Early last year I was lucky enough to have interviewed some of my favourite artists. At a local club in Southampton I worked for a nightclub called Wax. Every Wednesday night they would bring in a top DJ from the bass music scene. I was given the chance to catch up with some of these artists after they had played. I took the opportunity to get some advice on producing and promoting from the people that know the industry best.
Dismantle is an up and coming artist from Brighton, UK. I asked him what he did to get recognised: “I started mixing then started using different production software. Then every day after school I was just trying different things. Then after that I joined Gangoon Dubs. After that it was just self-promoting and then finally someone heard my sound and they did some promotion for us too.”
The Prototypes are a duo act and have been in the UK bass music scene for a few years now and are experts when it comes to packing a punch with their drops. Here they highlight what’s important for them: “You’ve gotta come with a surprise as long as it sounds big and fat that’s all that matters to us. You know, if you’re doing it sub-terrestrial it just matters that it hits hard and comes across properly.”
“Yeah if we made Cascade [their most famous tune] every time people would be bored by now.” I then asked them how they keep their sound fresh, so the listeners don’t get bored. I wanted to know if they plan their tunes or it’s more of a natural process: “Very rarely we will have an idea to make a track around. Intros are easy for us, it’s getting the rest of the tune to work with the intro most of the time. The intros can be so big sometimes that to follow it up afterwards its like, how are we gonna do this? We kind of have a plan of what sort of tunes to make, we basically just wanna kill the dance floor but it’s how you do that that’s the tricky part.”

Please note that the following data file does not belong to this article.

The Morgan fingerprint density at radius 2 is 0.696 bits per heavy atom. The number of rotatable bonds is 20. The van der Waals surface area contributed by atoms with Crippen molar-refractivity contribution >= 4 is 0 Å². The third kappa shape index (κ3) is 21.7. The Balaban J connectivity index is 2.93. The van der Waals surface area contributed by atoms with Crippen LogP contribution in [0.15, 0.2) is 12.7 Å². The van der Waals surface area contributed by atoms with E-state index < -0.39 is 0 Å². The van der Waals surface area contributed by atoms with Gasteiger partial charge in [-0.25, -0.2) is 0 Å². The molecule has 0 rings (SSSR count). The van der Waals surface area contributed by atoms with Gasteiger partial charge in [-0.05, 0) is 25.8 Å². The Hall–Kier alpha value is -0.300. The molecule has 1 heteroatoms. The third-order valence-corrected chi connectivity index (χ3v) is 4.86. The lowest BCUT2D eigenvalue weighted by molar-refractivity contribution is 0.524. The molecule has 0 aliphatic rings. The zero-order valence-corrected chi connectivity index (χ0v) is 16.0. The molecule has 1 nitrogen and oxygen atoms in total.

UK trio, Scratch Perverts, made their name in the Turntable competitions around the globe. They are renowned for this and are considered veterans of electronic music with their production spreading across a variety of sounds. Here’s their advice for anyone starting out: “I think it’s just hard work, like anything, you just need to put in the hours and eventually you’ll get the sound you were looking for. But it does take time and you have to respect that. I mean we’ve been doing this for a while now and we still have the same energy and passion as we did ten years ago. But you know as long as you’re in the position to take your time and put in the hours it will happen for you.” They went on to say: “. But I’d say to anyone wanting to get into the music industry don’t do it half ars*d, put as much time and energy into it as you possibly can and eventually it will happen for you and don’t give it 6 months give it a year or two, it takes time .”
“It doesn’t matter what you’re producing whether it be house, garage drum n bass or Dubstep. Whatever we or anyone else produces, it has to be fresh and not sound outdated or like it’s already been done. So like Skream sticks to 140bpm, predominantly, but he’ll switch his style up by including different drum patterns or bringing out a dark tune then following it up with a more up-beat one. It’s just important not to bring out similar sounding tunes again and again, that’s how you keep attention on yourself, it’s even better if you can switch from one genre to another.”
S.P.Y is a brilliant success story and should be an inspiration for anyone starting out. He was a graphic designer from Brazil but his love for music brought him to the UK. He then got on GarageBand, a producing software, which he fell in love with. He went from strength to strength and played at local festivals which got him residency at a club. I asked him what advice he might have for you guys: “Well I think it’s just down to like doing your thing and keeping the belief you can get somewhere and just keep pushing your stuff all the time that’s the best advice I could give it’s just about belief and promotion, nonstop promotion in any way you can.”